References by Mises to Islam that are not in a neutral sense are usually negative. The Hapsburg Empire was the shield against the “threat of Islam” to the West. In the Middle Ages, “Christians of the East were forced to accept the creed of Mohammed” and “Moslems persecuted the Jews on account of their religion.” Muslim armies “conquered a great part of the Mediterranean area,” believing that “their God was for the big, well-equipped, and skillfully led battalions.” The Muslim conquerors of Africa and Spain were “fanatical and intolerant.” Muslims of the Middle East espouse “fatalist teachings” and “interventionism.” “Laissez-faire philosophy” does not appeal to them.” “Marxism finds it easy to ally with Islamic zealotism.” They have never known “any form of government other than unlimited absolutism.” Muslim countries lacked “institutions of safeguarding the individual’s rights,” although Mises does credit them with being free from a caste system. To those who compared the rapid expansion of Socialism to that of Christianity, Mises considered as more appropriate “a comparison with Islam, which inspired the sons of the desert to lay waste ancient civilizations, cloaked their destructive fury with an ethical ideology, and stiffened their courage with rigid fatalism.”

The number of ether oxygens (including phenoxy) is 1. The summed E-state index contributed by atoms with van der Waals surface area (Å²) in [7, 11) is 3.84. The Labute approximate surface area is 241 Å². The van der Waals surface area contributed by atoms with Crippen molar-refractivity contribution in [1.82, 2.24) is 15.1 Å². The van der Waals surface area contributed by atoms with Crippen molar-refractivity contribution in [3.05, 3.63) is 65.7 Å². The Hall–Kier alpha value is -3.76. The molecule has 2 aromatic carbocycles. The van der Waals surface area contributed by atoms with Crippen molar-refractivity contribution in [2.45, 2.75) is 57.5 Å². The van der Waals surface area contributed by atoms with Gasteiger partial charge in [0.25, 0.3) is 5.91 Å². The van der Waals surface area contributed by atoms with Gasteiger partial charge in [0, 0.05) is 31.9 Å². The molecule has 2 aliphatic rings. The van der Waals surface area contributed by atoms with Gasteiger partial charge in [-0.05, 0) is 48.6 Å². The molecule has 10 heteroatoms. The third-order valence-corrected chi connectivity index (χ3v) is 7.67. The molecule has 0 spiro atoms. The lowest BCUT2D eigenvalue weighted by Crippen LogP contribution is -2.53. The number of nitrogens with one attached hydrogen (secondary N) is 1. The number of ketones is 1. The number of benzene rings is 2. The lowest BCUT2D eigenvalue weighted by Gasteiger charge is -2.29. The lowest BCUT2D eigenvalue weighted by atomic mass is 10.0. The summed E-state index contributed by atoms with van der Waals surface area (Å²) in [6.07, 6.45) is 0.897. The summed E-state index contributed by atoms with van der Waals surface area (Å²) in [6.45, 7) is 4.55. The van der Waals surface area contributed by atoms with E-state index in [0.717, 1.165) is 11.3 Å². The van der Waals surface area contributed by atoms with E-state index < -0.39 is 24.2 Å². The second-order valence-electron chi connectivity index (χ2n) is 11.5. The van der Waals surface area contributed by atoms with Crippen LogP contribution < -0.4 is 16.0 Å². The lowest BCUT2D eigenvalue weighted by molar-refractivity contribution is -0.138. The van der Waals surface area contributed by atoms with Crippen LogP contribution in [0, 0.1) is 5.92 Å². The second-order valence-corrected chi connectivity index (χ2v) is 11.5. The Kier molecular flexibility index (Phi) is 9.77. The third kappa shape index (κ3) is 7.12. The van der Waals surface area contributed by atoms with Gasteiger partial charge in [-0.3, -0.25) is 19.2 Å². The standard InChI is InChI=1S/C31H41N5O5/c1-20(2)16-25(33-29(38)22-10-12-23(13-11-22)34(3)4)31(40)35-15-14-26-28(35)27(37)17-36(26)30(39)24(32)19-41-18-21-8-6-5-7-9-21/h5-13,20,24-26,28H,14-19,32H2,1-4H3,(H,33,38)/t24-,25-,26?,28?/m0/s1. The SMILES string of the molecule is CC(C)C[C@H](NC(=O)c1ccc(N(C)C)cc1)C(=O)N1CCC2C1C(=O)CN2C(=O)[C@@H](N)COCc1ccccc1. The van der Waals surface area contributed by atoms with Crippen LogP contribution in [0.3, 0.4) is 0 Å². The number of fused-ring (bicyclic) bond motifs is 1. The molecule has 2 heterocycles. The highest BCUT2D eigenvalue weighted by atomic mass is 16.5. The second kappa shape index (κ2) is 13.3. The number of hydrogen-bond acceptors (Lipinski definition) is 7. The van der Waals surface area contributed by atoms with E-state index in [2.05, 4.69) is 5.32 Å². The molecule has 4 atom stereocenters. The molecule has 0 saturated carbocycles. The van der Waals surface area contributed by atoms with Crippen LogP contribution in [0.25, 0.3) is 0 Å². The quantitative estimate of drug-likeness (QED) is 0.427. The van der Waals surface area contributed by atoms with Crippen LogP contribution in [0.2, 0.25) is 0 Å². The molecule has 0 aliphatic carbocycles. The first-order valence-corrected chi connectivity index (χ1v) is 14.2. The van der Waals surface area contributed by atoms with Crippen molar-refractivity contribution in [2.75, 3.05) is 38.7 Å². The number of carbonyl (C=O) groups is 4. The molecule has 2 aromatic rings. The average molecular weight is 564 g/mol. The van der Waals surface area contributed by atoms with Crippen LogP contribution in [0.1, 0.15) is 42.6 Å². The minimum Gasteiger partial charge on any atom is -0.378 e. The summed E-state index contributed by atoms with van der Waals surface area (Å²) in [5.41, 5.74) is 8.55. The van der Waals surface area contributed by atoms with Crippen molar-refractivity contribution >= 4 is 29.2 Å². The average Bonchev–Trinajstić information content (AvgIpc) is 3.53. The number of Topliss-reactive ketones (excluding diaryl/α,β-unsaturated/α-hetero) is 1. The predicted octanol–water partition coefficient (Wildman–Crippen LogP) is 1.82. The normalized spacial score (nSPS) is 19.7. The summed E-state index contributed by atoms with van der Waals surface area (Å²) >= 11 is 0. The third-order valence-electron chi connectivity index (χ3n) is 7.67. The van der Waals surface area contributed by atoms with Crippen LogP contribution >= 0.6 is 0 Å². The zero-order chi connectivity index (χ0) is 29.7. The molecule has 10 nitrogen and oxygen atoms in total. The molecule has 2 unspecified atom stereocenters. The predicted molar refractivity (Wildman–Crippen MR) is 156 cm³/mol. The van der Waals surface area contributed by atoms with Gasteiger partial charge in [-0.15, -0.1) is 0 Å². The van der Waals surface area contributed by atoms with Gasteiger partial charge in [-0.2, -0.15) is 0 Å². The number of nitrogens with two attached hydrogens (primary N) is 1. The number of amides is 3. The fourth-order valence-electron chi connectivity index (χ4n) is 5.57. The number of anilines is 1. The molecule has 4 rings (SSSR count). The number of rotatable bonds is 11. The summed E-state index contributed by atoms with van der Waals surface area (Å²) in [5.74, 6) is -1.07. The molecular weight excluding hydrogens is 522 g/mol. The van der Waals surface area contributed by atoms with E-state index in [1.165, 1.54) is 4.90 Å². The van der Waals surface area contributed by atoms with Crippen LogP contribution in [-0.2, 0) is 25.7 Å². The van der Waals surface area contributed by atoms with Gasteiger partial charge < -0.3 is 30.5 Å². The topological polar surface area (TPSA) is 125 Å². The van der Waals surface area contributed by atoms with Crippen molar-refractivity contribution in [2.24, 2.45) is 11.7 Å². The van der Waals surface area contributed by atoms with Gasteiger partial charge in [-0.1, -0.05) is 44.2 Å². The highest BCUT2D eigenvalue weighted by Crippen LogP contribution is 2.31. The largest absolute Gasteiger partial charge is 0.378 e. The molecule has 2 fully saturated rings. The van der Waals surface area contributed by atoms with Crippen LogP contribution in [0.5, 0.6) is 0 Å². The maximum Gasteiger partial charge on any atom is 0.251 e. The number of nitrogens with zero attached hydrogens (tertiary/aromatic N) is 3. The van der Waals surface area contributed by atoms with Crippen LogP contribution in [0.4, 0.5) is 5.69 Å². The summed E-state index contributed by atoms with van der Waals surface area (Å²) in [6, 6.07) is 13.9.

Mises regarded Islam as a dead religion that is despiritualized — prescribing prayers, fasts, rituals, legal forms, and external rules that offer nothing to the mind and suppress the soul. The longest statement about Islam in all of Mises’ writings explains the reason for the state he perceives it to be in: “The religion of Islam has not changed since the days of the Arab conquests. Their literature, their philosophies continue to repeat the old ideas and do not penetrate beyond the circle of theology. One looks in vain among them for men and movements such as Western Christianity has produced in each century. They maintain their identity only by rejecting everything foreign and u2018different,’ by traditionalism and conservatism. Only their hatred of everything foreign rouses them to great deeds from time to time. All new sects, even the new doctrines which arise with them, are nothing more than echoes of this fight against the foreign, the new, the infidel.”

Aside from all Muslims converting to Christianity or all Christians converting to Islam, the only real way for both groups to live in harmony is a decrease in the power of the state and an increase in freedom and liberty. The free market is not hindered by any color, culture, or creed.

[Thanks to Professor Paul Gottfried for helpful suggestions on this article.]